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Quality Living soundtracks the good life on “Something Softly Caught Me”

There’s a smattering of genre-influences on Something Softly Caught Me, the new album by north Jersey indie outfit Quality Living, that really don’t make sense on paper, yet congeal over the record’s half-hour runtime to make for an energetic, incredibly fun listen. Namely, the crux of Something lies in Quality Living’s synthesis of slack jawed 90s alternative with the blue tones of late 70s-early 80s jazz rock, making for an LP that modulates between being both fast and loose or deliberate and polished. All this said, it somehow, someway works — Quality Living deliver dissociative wordplay in tandem with grooving Wurlitzer keys (“Pretty down”), and scuzzy guitar-driven ballads suddenly give way for saxophone segues (“Kite Violit”) to create a cohesive piece of work for fans of Stephen Malkmus and Walter Becker alike. Stream it below.

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Support Our Wicked Lady (and get a kickass playlist in the process)

Hey! Remember live music? Me neither! But hypothetically wouldn’t it be cool to see all of your favorite local acts perform when this whole thing blows over? Then it’s important — nay, imperative(!) — to support your scene, now more than ever.

To that end, we recommend you buy a beer (or six) from Our Wicked Lady, allowing you to support a premier independent venue while discovering some new music in the process. Every delivery order from O.W.L. comes with a postcard enabling access to one of five curated (and banging) playlists, enabling you imbibe responsibly (at home) while getting absolutely throttled to some local bands (many of whom have been previously featured on The Deli NYC).

Moreover you’ll be supporting one of the best performance and recording spaces New York has to offer while rocking a nice buzz. O.W.L. has booked a number of bands that we love, and held an absolutely killer Battle of the Bands this past winter. Support the scene, discover new music, and obtain libations — it’s that simple.

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Rhys Tivey eyes the future optimistically on new track “Hopes”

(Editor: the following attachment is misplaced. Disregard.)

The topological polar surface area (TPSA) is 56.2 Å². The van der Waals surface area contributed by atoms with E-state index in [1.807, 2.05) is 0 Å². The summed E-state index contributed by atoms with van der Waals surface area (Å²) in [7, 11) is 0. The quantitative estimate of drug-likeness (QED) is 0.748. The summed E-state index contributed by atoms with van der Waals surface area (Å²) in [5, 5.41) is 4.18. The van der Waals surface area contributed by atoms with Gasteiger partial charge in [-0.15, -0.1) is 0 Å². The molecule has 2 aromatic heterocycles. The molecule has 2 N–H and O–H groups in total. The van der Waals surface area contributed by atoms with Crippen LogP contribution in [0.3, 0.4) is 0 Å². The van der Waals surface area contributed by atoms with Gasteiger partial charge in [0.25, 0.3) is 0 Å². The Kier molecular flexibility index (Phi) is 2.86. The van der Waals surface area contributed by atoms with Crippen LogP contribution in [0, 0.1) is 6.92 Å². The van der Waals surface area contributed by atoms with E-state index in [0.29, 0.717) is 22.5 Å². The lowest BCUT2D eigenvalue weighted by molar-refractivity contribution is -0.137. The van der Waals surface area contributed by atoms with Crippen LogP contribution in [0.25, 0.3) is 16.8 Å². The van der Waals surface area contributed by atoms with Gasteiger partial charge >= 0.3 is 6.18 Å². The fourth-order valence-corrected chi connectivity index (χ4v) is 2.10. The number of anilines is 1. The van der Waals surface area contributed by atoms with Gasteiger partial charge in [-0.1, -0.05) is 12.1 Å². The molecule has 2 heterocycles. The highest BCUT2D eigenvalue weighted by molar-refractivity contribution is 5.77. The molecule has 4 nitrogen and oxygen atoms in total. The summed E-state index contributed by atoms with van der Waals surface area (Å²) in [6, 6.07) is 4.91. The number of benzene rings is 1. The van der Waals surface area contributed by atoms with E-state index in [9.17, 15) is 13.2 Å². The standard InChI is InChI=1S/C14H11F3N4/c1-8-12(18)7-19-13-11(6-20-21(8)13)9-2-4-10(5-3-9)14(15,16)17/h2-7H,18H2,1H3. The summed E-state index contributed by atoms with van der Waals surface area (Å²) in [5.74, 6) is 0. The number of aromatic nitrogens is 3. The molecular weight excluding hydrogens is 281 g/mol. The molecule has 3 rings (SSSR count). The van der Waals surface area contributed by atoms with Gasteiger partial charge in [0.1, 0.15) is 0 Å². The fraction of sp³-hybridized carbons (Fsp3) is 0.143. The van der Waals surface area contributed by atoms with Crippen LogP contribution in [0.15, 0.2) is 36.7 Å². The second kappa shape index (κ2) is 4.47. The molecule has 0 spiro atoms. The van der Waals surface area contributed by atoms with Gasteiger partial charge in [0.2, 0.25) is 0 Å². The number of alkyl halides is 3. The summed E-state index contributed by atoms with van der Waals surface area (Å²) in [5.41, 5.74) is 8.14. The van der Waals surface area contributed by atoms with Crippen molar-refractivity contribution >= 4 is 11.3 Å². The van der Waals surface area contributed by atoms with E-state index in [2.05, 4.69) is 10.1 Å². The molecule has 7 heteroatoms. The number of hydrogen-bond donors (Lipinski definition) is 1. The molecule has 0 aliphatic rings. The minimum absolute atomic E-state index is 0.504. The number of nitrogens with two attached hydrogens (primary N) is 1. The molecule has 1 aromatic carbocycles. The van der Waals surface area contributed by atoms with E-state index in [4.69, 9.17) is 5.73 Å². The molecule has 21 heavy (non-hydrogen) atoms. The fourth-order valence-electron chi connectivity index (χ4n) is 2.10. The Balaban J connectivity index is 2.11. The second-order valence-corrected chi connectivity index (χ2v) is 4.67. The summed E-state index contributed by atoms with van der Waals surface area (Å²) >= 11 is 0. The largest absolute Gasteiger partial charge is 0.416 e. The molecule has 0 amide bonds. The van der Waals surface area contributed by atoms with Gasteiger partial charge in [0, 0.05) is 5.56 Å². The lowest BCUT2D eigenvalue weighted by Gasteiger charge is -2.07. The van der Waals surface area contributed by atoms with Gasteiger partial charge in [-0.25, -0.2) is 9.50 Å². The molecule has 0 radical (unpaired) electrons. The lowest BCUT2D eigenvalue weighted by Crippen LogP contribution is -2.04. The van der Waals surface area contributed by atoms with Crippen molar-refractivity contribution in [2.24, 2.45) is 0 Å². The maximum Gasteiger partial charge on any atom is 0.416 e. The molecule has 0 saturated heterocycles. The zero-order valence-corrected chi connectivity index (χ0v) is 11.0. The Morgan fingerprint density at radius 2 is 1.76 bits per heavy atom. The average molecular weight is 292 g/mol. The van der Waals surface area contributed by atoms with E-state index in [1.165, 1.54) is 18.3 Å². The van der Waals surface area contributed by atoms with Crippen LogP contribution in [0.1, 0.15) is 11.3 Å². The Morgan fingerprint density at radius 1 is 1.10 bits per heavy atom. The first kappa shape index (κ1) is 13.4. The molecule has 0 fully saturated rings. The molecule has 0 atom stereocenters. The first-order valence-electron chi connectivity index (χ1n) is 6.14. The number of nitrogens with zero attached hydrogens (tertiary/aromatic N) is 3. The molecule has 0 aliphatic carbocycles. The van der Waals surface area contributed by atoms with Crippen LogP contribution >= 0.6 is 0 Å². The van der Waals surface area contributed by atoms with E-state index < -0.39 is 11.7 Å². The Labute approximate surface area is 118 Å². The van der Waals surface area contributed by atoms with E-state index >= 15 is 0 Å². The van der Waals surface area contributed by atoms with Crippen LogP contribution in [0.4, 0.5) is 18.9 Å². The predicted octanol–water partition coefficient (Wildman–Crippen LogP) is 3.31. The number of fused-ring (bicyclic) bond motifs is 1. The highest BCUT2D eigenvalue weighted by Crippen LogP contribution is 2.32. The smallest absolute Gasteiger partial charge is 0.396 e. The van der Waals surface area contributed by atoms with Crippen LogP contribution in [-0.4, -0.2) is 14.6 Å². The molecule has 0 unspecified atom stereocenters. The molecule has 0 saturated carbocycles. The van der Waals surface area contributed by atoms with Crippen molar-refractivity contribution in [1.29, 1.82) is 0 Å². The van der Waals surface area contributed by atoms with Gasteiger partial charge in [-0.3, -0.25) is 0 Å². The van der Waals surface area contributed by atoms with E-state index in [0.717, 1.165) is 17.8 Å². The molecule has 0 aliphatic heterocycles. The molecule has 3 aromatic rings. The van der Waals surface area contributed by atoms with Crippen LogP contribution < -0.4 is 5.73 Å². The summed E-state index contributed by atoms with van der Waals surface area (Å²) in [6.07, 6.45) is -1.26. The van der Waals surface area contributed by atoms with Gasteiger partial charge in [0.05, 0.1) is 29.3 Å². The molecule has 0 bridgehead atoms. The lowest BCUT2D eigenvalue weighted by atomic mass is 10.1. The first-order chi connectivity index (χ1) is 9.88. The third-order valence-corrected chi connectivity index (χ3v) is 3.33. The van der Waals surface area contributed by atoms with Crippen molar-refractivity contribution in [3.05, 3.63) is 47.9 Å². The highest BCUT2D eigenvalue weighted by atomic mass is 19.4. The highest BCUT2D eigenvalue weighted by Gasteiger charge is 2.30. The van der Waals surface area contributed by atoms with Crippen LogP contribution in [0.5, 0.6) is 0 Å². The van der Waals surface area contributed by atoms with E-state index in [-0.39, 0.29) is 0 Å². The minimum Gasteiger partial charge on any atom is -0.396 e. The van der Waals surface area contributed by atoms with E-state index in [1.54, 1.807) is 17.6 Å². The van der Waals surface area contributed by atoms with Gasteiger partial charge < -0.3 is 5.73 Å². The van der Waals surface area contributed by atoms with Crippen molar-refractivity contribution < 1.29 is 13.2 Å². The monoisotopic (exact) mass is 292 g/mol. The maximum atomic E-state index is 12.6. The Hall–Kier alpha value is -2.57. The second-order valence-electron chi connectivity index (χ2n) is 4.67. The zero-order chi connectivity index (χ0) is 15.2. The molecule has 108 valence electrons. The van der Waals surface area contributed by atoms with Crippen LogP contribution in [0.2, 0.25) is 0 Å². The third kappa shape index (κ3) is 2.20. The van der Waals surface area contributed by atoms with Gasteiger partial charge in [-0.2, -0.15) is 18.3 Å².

It’s hard to be optimistic about the future these days for any shortage of reasons (that needn’t be listed in this piece for fear of inducing a panic attack for both writer and reader), yet Rhys Tivey embeds a steady resolve in new single “Hopes.” With a strong emphasis on chilled synth and bright horns, Tivey’s falsetto details love’s ability to overcome in terms sentimental, ever aware of the obstacles inherent to being together forever while expressing a desire to weather the storm (“while no one really believes in forever, can we stay together forever?”). Moreover, the track’s grand designs and emotive theming are drawn back by a minimalist approach to production, wherein accent vocals and trumpet lines seemingly float in and out frame, inducing a dream like quality reminiscent of acts like Rhye and San Fermin. Give it a listen below, and keep an out for Tivey’s debut record, out later this spring.

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PREMIERE: Bug Fight lives among us in new video "Eggling"

It only takes a few moments of listening to Brooklyn experimental rock trio Bug Fight for their creeping guitar work and shifting time signatures to induce a deep, thoroughly engaging discomfort, and new video for track “Eggling” serves as an apt visual representation of what makes the band’s dark tunes tick. Contrasting scenes of traditional middle Americana and rough-hewn (yet aesthetically stirring) individuals in insect costumes cinematically evokes the style of late 70s-early 80s horror — think Texas Chainsaw Massacre meets Invasion of the Body Snatchers by way of A24. Such elements reinforce the plainspoken eeriness inherent to the track’s abiding refrain (“It’s egg laying time”) while reinforcing its discordant, nearly cacophonous instrumentation, building drama up until the visual’s unhappy, deeply satisfying conclusion. Moreover it further cements Bug Fight’s status as some of the weirdest, coolest musicians working in NYC today — watch the video (directed by Matthew Marino) below.

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Robert Leslie takes it day-by-day on new track "Trying to Stay Alive"

It’s likely, during these very strange times, your mind is racing a mile a minute, trying to account for all the variables inherent just to just living throughout a generation-defining event. These thoughts inform the core of “Trying to Stay Alive,” the new single by indie pop artist Robert Leslie, which offers a pragmatic sketch of the mental gymnastics we all practice as we attempt to go about life as normal. Thankfully, Leslie’s evenhanded lyricism is offset by sunny acoustic strumming, upbeat walking bass, and muted horns, all of which provide a 70s-like energy that feels straight from the McCartney songbook. In all, it gives “Trying” with a triumphant energy, and makes for a small celebration of getting through another day — and isn’t that worth celebrating? Give it a listen below. Photo by Emmanual Rosario

 

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